Think politics are lie-filled, money-driven and negative now? Go back a couple of centuries and 38 presidents and ask Andrew Jackson — or, anyway, the rock-star version of Old Hickory portrayed in the Unicorn Theatre's Bloody Bloody Andrew Jackson.
Those wealthy New England Congress fucks would rather tax us and play polo all day than defend the frontier, this Jackson complains in "I'm Not That Guy." The brisk, sharp Bloody Bloody Andrew Jackson doesn't offer the definitive explanation of how its subject becomes that guy — soldier, president, shaper of the young United States. But it makes a vigorous case for the rock musical (something KC has seen a lot of lately), and it won me over from its first number.
Directed by Cynthia Levin, this Unicorn Theatre and UMKC Theatre coproduction of the Tony Award nominee is a comic-book, SNL version of history, squeezed through a Twitter feed. Alex Timbers' book and Michael Friedman's music and lyrics put a satirical spin on the man and his American era, and the issues under hot debate then — states' rights, federal power, the rich versus the common citizen, "foreigners" — don't sound like a past that's past.
In tight, pop-idol jeans, Shea Coffman is the iconoclastic Jackson: slaveholder and sometimes ruthless solder, then politician and, ultimately, the seventh president. He was a candidate — AJ! AJ! AJ! — people "wanted to have a beer with." And despite the one-act, 90-minute show's breakneck pace and abbreviated length, Coffman manages to give this figure — "who put the 'man' in 'Manifest Destiny' " and "made Jefferson look like a pussy," the script says — feelings, even some depth.
That in-your-face tone fits a Jackson who grew up humble to become a hot-tempered and duel-prone man who often ignored orders and the rule of law. But this show isn't all anger and punk. It depicts a complicated political figure destined to have a major impact on this country's course and character. It's irreverent, but its bite is leavened by style and humor, thanks in part to Christina Burton's spirited choreography. (And it's not all irreverence. I can still hear Chioma Anyanwu's voice in "Ten Little Indians," a touching number that points to Jackson's devastating policy toward Native Americans.)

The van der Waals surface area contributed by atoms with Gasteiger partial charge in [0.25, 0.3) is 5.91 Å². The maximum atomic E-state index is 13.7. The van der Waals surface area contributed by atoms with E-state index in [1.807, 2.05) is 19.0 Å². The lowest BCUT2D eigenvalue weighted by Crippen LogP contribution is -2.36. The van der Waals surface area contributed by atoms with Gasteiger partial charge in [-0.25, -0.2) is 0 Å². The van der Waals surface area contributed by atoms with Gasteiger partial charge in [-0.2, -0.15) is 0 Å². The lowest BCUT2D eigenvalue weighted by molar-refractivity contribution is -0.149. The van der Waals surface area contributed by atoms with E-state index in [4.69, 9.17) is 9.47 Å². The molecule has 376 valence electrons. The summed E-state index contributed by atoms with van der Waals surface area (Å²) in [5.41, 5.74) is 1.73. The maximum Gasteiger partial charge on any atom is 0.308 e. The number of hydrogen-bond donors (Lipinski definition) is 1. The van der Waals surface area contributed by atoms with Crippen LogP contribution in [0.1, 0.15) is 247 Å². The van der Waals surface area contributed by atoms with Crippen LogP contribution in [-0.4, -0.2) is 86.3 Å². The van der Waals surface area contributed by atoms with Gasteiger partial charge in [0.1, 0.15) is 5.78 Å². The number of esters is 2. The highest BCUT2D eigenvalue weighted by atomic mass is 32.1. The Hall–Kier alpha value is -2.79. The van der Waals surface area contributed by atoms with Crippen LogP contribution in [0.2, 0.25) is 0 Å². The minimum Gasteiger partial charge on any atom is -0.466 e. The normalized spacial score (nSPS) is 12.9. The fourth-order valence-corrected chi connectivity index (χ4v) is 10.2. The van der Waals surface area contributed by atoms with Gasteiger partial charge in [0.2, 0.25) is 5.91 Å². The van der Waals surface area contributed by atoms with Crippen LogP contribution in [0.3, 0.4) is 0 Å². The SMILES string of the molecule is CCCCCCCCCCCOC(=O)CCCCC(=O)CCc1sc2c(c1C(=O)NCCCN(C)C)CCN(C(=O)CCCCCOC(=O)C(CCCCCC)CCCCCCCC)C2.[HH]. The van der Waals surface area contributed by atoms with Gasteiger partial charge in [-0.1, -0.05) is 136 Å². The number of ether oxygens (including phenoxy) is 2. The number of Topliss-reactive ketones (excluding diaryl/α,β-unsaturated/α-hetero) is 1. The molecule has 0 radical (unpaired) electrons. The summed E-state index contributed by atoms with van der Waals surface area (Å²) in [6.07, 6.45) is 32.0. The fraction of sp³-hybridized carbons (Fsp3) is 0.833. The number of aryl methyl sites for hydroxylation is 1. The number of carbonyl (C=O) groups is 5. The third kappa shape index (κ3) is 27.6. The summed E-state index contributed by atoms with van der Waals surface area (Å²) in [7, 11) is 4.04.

The show and its capable cast of 12 use the entire stage, anchored by facades of a log cabin and the White House (rendered askew, distorted as in a dream, by set designer Matthew Mott). A four-piece band, led by Cody Wyoming (with music direction by Jeremy Watson), sits upstage and is incorporated in the performance, and cast members Vi Tran, Matthew Rapport, Sam Wright and Jacob Aaron Cullum sometimes play as well.
The talented Katie Karel is the long-suffering Rachel, the love of Jackson's life. They meet when he's recuperating from a wound, and their lustful bloodletting is a funny, if obvious, metaphor for his life.
Humorous anachronisms pervade the show — an Oval Office telephone, video games, groupies and hangers-on. But that's part of why this offbeat musical works as well as it does — it's a maverick about a maverick.
So if you're tired of current political discourse, there's something temporarily curative about watching a commander in chief ride the presidential desk like a skateboard and drop some musical f-bombs.